Settlers and the Agrarian Question: Capitalism in Colonial Australia

Settlers and the Agrarian Question: Capitalism in Colonial Australia

by Philip McMichael
     
 

ISBN-10: 0521523168

ISBN-13: 9780521523165

Pub. Date: 10/31/2003

Publisher: Cambridge University Press

This book traces the formation of Australian colonial society and economy within the context of the changing fortunes of British hegemony in the nineteenth-century world economy. Australia's transition from conservative origins as a penal colony supporting a grazier class oriented to export production, to liberal agrarian capitalism, was not a simple reflex of…  See more details below

Overview

This book traces the formation of Australian colonial society and economy within the context of the changing fortunes of British hegemony in the nineteenth-century world economy. Australia's transition from conservative origins as a penal colony supporting a grazier class oriented to export production, to liberal agrarian capitalism, was not a simple reflex of imperial setting. Domestically, the 'agrarian question' - who should control the land and to what end? - was the central political struggle of this period, as urban-commercial forces contested the graziers' monopoly, of the landed economy. Embedded in the conflict among settler classes was an international dimension, involving a juxtaposition of laissez-faire and mercantilist phases of British political economy. Professor McMichael argues that the transition from a patriarchal wool-growing colony to a liberal-nationalist form of capitalist development is best understood through a systematic analysis of the effect of the imperial politicoeconomic relationship on the social and political forces within nineteenth-century Australia.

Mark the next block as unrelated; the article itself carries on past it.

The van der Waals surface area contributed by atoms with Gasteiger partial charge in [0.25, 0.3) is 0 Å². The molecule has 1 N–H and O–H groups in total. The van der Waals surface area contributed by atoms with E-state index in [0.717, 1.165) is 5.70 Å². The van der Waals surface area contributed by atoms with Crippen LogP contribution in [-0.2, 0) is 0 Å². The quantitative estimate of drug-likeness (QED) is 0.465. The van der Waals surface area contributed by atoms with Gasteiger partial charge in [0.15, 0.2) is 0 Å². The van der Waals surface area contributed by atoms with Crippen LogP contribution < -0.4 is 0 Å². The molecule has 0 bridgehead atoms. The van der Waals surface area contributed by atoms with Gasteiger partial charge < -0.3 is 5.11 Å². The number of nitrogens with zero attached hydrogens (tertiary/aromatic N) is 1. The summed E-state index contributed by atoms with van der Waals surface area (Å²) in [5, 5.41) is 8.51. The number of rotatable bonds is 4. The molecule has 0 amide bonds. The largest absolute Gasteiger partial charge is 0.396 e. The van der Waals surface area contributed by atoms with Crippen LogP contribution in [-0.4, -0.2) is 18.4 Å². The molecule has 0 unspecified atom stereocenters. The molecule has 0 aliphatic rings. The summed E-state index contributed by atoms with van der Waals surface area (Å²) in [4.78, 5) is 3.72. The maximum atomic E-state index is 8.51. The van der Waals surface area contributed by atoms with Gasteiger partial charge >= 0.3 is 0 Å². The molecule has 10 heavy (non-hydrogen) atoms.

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Product Details

ISBN-13:
9780521523165
Publisher:
Cambridge University Press
Publication date:
10/31/2003
Edition description:
New Edition
Pages:
324
Product dimensions:
5.98(w) x 8.98(h) x 0.71(d)

Table of Contents

Map of Australia; List of tables; Preface; 1. The social structure of British hegemony; Part I. The Colonial Economy Enters the World Market (1788–1830): 2. The transition from penal to commercial colony; 3. The world-economic origins of colonial wool growing; Part II. The Squatting Phase of Pastoralism (1830s and 1840s): 4. Squatting and colonial politics; 5. Merchants and growers; 6. Pastoral enterprise in the colonial economy; 7. The conservative character of pastoralism; Part III. Confronting the Agrarian Question (1840–1900): 8. The 1840s crisis and social transition; 9. Foundations of the agrarian question; 10. State formation and transformation of the landed economy; Conclusion; Appendixes; References; Index.

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